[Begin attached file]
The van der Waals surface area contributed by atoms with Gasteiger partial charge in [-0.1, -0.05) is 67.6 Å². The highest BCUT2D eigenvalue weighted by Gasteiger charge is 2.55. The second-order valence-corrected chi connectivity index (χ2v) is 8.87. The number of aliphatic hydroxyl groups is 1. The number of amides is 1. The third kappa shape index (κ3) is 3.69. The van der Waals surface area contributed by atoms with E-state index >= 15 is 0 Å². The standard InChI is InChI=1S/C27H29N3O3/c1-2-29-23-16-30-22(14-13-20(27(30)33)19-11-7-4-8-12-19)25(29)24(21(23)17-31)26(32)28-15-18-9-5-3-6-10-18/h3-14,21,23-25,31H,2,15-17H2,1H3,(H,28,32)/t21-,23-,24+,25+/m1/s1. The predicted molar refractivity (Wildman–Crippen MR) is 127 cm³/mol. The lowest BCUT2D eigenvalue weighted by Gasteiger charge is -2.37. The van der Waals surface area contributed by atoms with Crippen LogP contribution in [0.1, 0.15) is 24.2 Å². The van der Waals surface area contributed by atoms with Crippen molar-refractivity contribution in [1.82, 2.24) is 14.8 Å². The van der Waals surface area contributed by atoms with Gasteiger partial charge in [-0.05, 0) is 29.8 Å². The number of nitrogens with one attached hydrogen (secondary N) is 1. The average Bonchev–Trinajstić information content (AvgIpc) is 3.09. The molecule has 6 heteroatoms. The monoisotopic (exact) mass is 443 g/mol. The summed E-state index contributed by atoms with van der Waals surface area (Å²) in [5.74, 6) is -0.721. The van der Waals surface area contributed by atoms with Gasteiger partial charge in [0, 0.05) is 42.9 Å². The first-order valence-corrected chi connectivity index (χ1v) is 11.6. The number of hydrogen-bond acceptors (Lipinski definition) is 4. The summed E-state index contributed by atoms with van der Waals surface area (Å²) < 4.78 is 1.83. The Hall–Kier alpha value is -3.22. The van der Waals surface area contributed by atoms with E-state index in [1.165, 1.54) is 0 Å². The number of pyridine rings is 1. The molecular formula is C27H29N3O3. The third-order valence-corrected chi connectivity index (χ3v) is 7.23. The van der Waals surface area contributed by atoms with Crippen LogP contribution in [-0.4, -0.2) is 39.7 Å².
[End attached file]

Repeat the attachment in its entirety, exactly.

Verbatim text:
The van der Waals surface area contributed by atoms with Gasteiger partial charge in [-0.1, -0.05) is 67.6 Å². The highest BCUT2D eigenvalue weighted by Gasteiger charge is 2.55. The second-order valence-corrected chi connectivity index (χ2v) is 8.87. The number of aliphatic hydroxyl groups is 1. The number of amides is 1. The third kappa shape index (κ3) is 3.69. The van der Waals surface area contributed by atoms with E-state index >= 15 is 0 Å². The standard InChI is InChI=1S/C27H29N3O3/c1-2-29-23-16-30-22(14-13-20(27(30)33)19-11-7-4-8-12-19)25(29)24(21(23)17-31)26(32)28-15-18-9-5-3-6-10-18/h3-14,21,23-25,31H,2,15-17H2,1H3,(H,28,32)/t21-,23-,24+,25+/m1/s1. The predicted molar refractivity (Wildman–Crippen MR) is 127 cm³/mol. The lowest BCUT2D eigenvalue weighted by Gasteiger charge is -2.37. The van der Waals surface area contributed by atoms with Crippen LogP contribution in [0.1, 0.15) is 24.2 Å². The van der Waals surface area contributed by atoms with Crippen molar-refractivity contribution in [1.82, 2.24) is 14.8 Å². The van der Waals surface area contributed by atoms with Gasteiger partial charge in [-0.05, 0) is 29.8 Å². The number of nitrogens with one attached hydrogen (secondary N) is 1. The average Bonchev–Trinajstić information content (AvgIpc) is 3.09. The molecule has 6 heteroatoms. The monoisotopic (exact) mass is 443 g/mol. The summed E-state index contributed by atoms with van der Waals surface area (Å²) in [5.74, 6) is -0.721. The van der Waals surface area contributed by atoms with Gasteiger partial charge in [0, 0.05) is 42.9 Å². The first-order valence-corrected chi connectivity index (χ1v) is 11.6. The number of hydrogen-bond acceptors (Lipinski definition) is 4. The summed E-state index contributed by atoms with van der Waals surface area (Å²) < 4.78 is 1.83. The Hall–Kier alpha value is -3.22. The van der Waals surface area contributed by atoms with E-state index in [1.165, 1.54) is 0 Å². The number of pyridine rings is 1. The molecular formula is C27H29N3O3. The third-order valence-corrected chi connectivity index (χ3v) is 7.23. The van der Waals surface area contributed by atoms with Crippen LogP contribution in [-0.4, -0.2) is 39.7 Å².